TAMPA, Fla. -- The vexing career of enigmatic Tampa Bay Bucs quarterback Vinny Testaverde continues to spiral downward.
He is now nothing more than a $1.3 million, third-stringer likely to be inactive Sunday when the Bucs play the Green Bay Packers at Tampa Stadium in a matchup of the NFC's poorest teams.
"I'm third-string again?" he said yesterday. "I certainly didn't expect to have the same role I had last week."
Coach Richard Williamson became upset when told of Testaverde's remarks as he departed the practice field for his office. "If he wants to play, then he should be out here practicing," the coach said.
Testaverde pronounced himself ready to play after sustaining a slightly fractured right thumb and was unaware of his playing status until reporters in the locker room told him.
That prompted a discussion in which the fifth-year player openly professed uncertainty about his role with the team for the remainder of the year and his future beyond this season. Furthermore, Testaverde said he is uncomfortable playing on the same team as Chris Chandler and predicted one of them will be traded.
If it is Testaverde who is traded, then the Bucs are lowering his value on the trade market by making him the third-stringer. Testaverde ranks last in the league in touchdown passes with two.
Two is also the number of starting quarterbacks the Bucs have used this season, regularly alternating between Testaverde and Chandler.
"It's not healthy for the team," Testaverde said. "It's putting a lot of strain on the team -- certainly on both me and Chris. I don't know if it's dividing the team. I don't think it's healthy for any team. I only think bad things can come of it."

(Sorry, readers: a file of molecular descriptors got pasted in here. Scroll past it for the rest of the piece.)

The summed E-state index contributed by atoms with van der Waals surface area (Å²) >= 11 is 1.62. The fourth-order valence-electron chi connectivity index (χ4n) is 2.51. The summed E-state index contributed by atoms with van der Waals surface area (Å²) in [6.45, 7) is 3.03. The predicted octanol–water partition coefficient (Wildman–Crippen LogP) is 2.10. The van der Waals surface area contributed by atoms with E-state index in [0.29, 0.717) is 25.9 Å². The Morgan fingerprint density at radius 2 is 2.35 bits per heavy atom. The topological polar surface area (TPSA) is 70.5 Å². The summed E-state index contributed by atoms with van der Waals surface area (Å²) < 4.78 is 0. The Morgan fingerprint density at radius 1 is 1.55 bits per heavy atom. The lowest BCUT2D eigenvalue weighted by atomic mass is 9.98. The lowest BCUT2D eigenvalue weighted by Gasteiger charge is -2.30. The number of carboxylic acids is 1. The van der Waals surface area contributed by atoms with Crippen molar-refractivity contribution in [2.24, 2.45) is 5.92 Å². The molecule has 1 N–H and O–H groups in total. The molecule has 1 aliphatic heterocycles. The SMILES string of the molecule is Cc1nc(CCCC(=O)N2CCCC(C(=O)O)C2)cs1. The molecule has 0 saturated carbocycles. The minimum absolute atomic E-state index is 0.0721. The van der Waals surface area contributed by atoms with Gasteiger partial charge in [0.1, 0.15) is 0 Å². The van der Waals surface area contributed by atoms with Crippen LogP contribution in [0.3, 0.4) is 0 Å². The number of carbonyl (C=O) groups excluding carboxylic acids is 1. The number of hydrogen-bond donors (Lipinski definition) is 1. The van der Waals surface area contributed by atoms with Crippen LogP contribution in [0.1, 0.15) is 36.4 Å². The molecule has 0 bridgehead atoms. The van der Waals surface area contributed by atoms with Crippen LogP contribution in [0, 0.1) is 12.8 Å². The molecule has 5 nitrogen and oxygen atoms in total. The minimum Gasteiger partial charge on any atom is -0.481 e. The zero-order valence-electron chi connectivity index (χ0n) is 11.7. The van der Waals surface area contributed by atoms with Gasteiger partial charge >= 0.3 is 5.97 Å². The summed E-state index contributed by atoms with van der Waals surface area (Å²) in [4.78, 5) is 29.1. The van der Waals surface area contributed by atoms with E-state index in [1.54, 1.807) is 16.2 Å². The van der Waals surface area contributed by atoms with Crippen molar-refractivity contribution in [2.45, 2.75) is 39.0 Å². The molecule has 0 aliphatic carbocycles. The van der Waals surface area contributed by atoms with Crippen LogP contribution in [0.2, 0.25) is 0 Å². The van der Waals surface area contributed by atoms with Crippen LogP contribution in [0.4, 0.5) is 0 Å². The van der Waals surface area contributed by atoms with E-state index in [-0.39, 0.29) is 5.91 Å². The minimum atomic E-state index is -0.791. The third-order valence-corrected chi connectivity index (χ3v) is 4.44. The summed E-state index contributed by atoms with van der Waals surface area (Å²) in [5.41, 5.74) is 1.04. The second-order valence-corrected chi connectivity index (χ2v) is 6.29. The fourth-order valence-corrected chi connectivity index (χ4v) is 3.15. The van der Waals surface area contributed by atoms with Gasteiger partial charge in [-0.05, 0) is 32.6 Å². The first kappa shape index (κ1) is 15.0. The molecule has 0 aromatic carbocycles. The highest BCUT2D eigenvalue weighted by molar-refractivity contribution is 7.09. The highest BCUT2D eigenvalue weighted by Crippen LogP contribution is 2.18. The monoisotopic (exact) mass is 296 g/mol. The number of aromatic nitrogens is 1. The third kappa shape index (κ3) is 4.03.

The bad thing that came of it this week for Testaverde is Williamson's decision to provide Chandler his first home start Sunday, with Jeff Carlson the apparent backup. The Bucs are winless in five starts under Chandler and 0-8 without Testaverde the past three seasons.
Williamson has vacillated in explaining the de
cision, citing Testaverde's injury and Chandler's performance. But Testaverde refuses to believe his thumb injury is at all responsible.
"Do you?" he said.
Instead, Testaverde seems to think the situation indicate Williamson has lost confidence in him.
Clearly the relationship between Testaverde and Williamson has been dramatically altered. Williamson tried to design his offense around the former Heisman Trophy winner and top overall pick in the 1987 draft. He hired a low-key quarterback coach, Morris Watts, to develop him and improve his self-esteem.
Williamson figured broadening Testaverde's role and giving him more experience would improve his play and bring out leadership qualities. Now Williamson says, "I don't think we have any leadership on offense right now. I'd like to see one person step forward and be a leader."
Testaverde will not say that he prefers to be traded or that he would refuse to spend next season playing for Williamson.
"I would have liked for it to be handled differently," Testaverde said.